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Need For a Bit More Quiet Lament
Sep 1, 2009

In the face of so many things happening around us, we have two options: either to ignore them, or to take action. Nevertheless, taking action does not always entail outward mobilization. A prophetic tradition narrates that believers should change with their hands whatever wrong they come across; if they cannot change it, then they should speak up against it; if that is not possible either, then they should assume an internal feeling in reaction to that wrong, and this last one, the hadith reports, is the lowest of faith. The lead article is a lyrical portrayal of a figure who buries his cries inside and pronounces his feelings “with silent woes.” But this figure is not the believer with the lowest level of faith in the hadith; the silence of people like this “arises from their subtle refinement and vast compassion which would not disdain even an ant, from their philosophy of security and trust, respect for human values, mercy toward everyone, and from relying on God in all matters.” Perhaps they are not given the opportunity, they are gagged by tyrants by all the means possible. The author thinks “a blissful hour” will come “in which the All-Powerful will speak.” For him, “there is still need for more quiet lament, after which perhaps the spring will rise.”

For many, math is the most difficult class. Is it because of our own laziness, or is much math too abstract to comprehend? Ali Unver says, “educators who see the beauty at the center of mathematics and can make their students see it that way, are more likely to be able to get their students’ attention and teach them more effectively.” He explains in “Mathematics and the Universe” that mathematics is not only for keeping track of our checkbooks.

Mary and Jesus, peace be upon them, are the subject of a considerable amount of Islamic literature. Ahmet Cetinkaya contributes with a thesis on the question of whether Jesus had any brothers and sisters. Drawing on sources of Islamic tradition and the Bible, Cetinkaya lays out interesting information on the topic, which is also a matter of debate between some Christian denominations.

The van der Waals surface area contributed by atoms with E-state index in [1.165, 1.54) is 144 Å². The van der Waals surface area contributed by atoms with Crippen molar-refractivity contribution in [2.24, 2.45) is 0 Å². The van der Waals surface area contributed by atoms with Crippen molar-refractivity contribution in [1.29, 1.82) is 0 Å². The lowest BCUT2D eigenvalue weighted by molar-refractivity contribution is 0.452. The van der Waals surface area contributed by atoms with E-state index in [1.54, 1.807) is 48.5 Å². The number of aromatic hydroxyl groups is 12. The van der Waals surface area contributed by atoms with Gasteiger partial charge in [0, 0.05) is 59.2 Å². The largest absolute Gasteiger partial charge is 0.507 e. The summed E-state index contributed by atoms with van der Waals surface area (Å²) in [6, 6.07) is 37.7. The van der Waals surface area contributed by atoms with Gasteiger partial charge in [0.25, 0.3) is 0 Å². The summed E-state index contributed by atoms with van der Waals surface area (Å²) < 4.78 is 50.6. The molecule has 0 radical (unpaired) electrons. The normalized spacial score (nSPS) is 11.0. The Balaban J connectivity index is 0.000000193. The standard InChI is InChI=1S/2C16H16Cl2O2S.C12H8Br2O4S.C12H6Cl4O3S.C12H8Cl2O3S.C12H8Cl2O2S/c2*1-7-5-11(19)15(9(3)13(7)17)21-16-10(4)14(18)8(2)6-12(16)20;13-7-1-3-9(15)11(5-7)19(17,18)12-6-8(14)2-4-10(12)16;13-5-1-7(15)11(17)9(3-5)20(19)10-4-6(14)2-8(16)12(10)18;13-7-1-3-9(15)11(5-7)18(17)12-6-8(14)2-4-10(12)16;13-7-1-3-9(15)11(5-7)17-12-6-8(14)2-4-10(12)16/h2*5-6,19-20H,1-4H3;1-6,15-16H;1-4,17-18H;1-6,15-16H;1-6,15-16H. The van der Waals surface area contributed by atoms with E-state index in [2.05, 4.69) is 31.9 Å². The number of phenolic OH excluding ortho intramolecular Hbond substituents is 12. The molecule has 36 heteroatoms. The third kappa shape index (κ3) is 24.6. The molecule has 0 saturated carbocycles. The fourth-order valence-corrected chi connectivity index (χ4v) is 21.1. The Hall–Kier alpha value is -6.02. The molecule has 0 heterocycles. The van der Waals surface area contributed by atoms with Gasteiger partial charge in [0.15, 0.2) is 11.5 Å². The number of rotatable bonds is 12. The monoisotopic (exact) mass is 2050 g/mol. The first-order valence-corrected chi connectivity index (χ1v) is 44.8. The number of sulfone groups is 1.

“Romania – Dar-ul Sulk” discusses how historical truths are sometimes forsaken for the sake of political interests. Victor Nitelea presents an exemplary account of the mutually beneficial centuries-long relationship between the Ottomans and Romania and how the positive image of Turks as a tolerant society was replaced by an image of barbarians. This account also explains how the school curriculum can be manipulated according to political trends at the expense of causing intolerance and conflict between East and West.

“Can I Be Your Baggage?” Barney Zwartz, a journalist from Melbourne asks Abdullah Aymaz, who spoke about the emergence of the Gulen Movement in an international conference organized by the Australian Catholic University back in July. Whose baggage did he want to be? Zwartz was referring to the educational movement started in the 1960s among a small circle of young people like Mr. Aymaz who were inspired by Fethullah Gulen. In this issue, Aymaz shares with us his observations of the conference with some flashbacks to his first encounters with Mr. Gulen and how the movement started to take shape.